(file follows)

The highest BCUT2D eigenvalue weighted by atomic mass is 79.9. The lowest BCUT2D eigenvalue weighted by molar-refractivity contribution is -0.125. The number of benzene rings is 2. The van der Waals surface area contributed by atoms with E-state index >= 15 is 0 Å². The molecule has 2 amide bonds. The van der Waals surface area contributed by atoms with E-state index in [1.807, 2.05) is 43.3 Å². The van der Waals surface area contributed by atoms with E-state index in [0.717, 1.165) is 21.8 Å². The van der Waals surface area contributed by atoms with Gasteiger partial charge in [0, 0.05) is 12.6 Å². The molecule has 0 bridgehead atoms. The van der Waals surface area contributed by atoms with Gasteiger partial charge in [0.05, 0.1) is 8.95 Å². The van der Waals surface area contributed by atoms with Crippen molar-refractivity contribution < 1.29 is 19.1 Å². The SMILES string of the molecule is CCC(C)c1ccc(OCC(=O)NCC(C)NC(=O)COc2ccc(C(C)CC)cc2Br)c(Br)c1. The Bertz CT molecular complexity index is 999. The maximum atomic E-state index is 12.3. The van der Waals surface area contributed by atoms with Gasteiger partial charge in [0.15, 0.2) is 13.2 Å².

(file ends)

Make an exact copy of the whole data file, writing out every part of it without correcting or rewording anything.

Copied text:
The highest BCUT2D eigenvalue weighted by atomic mass is 79.9. The lowest BCUT2D eigenvalue weighted by molar-refractivity contribution is -0.125. The number of benzene rings is 2. The van der Waals surface area contributed by atoms with E-state index >= 15 is 0 Å². The molecule has 2 amide bonds. The van der Waals surface area contributed by atoms with E-state index in [1.807, 2.05) is 43.3 Å². The van der Waals surface area contributed by atoms with E-state index in [0.717, 1.165) is 21.8 Å². The van der Waals surface area contributed by atoms with Gasteiger partial charge in [0, 0.05) is 12.6 Å². The molecule has 0 bridgehead atoms. The van der Waals surface area contributed by atoms with Gasteiger partial charge in [0.05, 0.1) is 8.95 Å². The van der Waals surface area contributed by atoms with Crippen molar-refractivity contribution < 1.29 is 19.1 Å². The SMILES string of the molecule is CCC(C)c1ccc(OCC(=O)NCC(C)NC(=O)COc2ccc(C(C)CC)cc2Br)c(Br)c1. The Bertz CT molecular complexity index is 999. The maximum atomic E-state index is 12.3. The van der Waals surface area contributed by atoms with Gasteiger partial charge in [0.15, 0.2) is 13.2 Å².